The sound of explosions battering the air dominates his memory.
But the moments of eerie silence were just as terrifying.
Philip Broomhead, from Heysham, had enjoyed the serenity of life as a gardener in York before landing in Normandy on D-Day.
“Most of the time you were frightened to death,” he says.
“You only made any movement at night, as you could easily be picked off by a sniper. It’s not an experience I’d want anyone to go through because you never knew what was around the corner.”
Philip joined the West Yorks Territorial Army in April 1939, just a few months before the outbreak of World War Two.
From spring 1940, his regiment occupied Iceland for two years following the German invasion of Denmark. The men endured depressing winters and 24-hour daylight as they guarded the country from an onslaught by Hitler.
He returned to Britain in 1942 and transferred to The Green Howards regiment to help prepare for D-Day.
And on June 4, 1944, 24-year-old Philip boarded a landing craft near Portsmouth, packed with half a dozen infantry soldiers. He was the driver of a Bren gun carrier – or a British Universal Carrier – a four-person vehicle, smaller than a tank, with a light machine gun.
In an account he wrote for the Review Magazine he said: “Everywhere we moved there were troops and vehicles of all shapes and sizes, tanks and half tanks, and self-propelled guns all draped in camouflage netting. On all sides there was feverish activity with the issue of ammo and emergency rations. It was the giant logistical operation of Overlord. We were just one small part of it.”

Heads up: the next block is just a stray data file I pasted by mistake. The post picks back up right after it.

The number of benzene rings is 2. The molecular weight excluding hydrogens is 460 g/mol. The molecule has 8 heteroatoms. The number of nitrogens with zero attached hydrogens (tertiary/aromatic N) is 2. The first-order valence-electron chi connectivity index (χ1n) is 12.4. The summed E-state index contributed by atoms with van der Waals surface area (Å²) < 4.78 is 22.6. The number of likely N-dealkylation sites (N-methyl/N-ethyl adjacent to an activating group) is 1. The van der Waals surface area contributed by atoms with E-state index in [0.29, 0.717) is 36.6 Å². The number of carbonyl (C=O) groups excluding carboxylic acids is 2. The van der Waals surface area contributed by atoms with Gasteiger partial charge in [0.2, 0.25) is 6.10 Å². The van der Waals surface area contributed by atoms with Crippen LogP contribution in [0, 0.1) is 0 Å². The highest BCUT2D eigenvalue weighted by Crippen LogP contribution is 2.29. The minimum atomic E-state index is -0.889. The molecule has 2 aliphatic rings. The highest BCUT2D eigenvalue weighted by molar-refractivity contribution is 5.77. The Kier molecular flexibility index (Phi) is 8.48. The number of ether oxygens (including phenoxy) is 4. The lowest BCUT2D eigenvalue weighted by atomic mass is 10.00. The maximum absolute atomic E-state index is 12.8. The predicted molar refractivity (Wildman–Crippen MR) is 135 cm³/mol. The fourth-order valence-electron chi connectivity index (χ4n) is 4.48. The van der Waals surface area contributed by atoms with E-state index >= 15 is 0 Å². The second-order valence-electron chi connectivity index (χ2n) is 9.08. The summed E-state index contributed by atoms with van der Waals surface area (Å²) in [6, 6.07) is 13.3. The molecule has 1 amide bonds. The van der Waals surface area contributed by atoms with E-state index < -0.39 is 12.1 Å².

But it was only when they set sail and saw barrage balloons flying above destroyer ships that they knew D-Day had begun.
“I felt terrified as we’d been rumoured to expect about 50 per cent casualties,” Phillip told the Post. “When we boarded we just thought it was another practice.”
But with a storm brewing, speculation buzzed and word trickled down that D-Day was delayed for 24 hours.
“It was a relief, but we couldn’t disembark so it was hardly comfortable,” Phillip says in his account.
“The sea all around was chockablock with crafts. Suppose Jerry came over – we were sitting ducks that he couldn’t miss. The hours dragged on until at last it was dark again.”
On June 5, around 10pm, operation commander General Dwight Eisenhower finally gave the order.
“At last we were on the move. It would soon be all over one way or another,” Philip adds.
“The journey was terrible because the craft is flat-bottomed and isn’t meant to ride in rough seas. It’s not comfortable at all and it was very cold and windy.
“As we crossed the seas we talked about anything and nothing, but only in whispers as sound carries at night. The only sound was the throb of the diesel engines and the swish of the sea against the sides of the craft.”
In the quiet of the night, the men and their captain marked their final moments of peace with tots of rum.
“As dawn arrived we looked around in the half light and were amazed as we made out the number of crafts on all sides. The sea was alive with hundreds of ships of all sizes.
“Soon the bigger ships were belching fire towards the shore, which we couldn’t yet make out. D-Day was on.”
The beaches, for the most part, were deserted; but firing thundered inland.
Clouds dominated the skies as crafts approached the shore to off-load troops. The air swelled with explosions: British Zed Crafts launching rockets; destroyers blasting shells; and Germans lobbing mortar bombs.